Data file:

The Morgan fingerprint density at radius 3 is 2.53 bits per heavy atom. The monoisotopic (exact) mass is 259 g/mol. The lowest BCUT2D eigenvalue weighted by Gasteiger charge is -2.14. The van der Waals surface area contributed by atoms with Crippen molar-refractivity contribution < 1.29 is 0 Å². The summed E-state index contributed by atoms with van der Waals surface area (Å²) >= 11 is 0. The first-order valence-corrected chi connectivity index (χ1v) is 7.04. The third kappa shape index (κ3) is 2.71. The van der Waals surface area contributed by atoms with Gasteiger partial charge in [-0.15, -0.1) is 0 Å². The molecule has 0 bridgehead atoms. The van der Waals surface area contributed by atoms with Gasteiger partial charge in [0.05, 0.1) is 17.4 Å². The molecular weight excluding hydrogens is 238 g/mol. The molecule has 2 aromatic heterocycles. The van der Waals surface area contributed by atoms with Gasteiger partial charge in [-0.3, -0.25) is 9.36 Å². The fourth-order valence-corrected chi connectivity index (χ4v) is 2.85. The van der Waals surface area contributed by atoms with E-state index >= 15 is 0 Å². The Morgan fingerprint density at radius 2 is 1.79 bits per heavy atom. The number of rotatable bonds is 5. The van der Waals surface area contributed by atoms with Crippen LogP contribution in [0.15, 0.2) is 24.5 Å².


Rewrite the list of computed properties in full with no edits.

The Morgan fingerprint density at radius 3 is 2.53 bits per heavy atom. The monoisotopic (exact) mass is 259 g/mol. The lowest BCUT2D eigenvalue weighted by Gasteiger charge is -2.14. The van der Waals surface area contributed by atoms with Crippen molar-refractivity contribution < 1.29 is 0 Å². The summed E-state index contributed by atoms with van der Waals surface area (Å²) >= 11 is 0. The first-order valence-corrected chi connectivity index (χ1v) is 7.04. The third kappa shape index (κ3) is 2.71. The van der Waals surface area contributed by atoms with Gasteiger partial charge in [-0.15, -0.1) is 0 Å². The molecule has 0 bridgehead atoms. The van der Waals surface area contributed by atoms with Gasteiger partial charge in [0.05, 0.1) is 17.4 Å². The molecular weight excluding hydrogens is 238 g/mol. The molecule has 2 aromatic heterocycles. The van der Waals surface area contributed by atoms with Gasteiger partial charge in [-0.3, -0.25) is 9.36 Å². The fourth-order valence-corrected chi connectivity index (χ4v) is 2.85. The van der Waals surface area contributed by atoms with E-state index >= 15 is 0 Å². The Morgan fingerprint density at radius 2 is 1.79 bits per heavy atom. The number of rotatable bonds is 5. The van der Waals surface area contributed by atoms with Crippen LogP contribution in [0.15, 0.2) is 24.5 Å².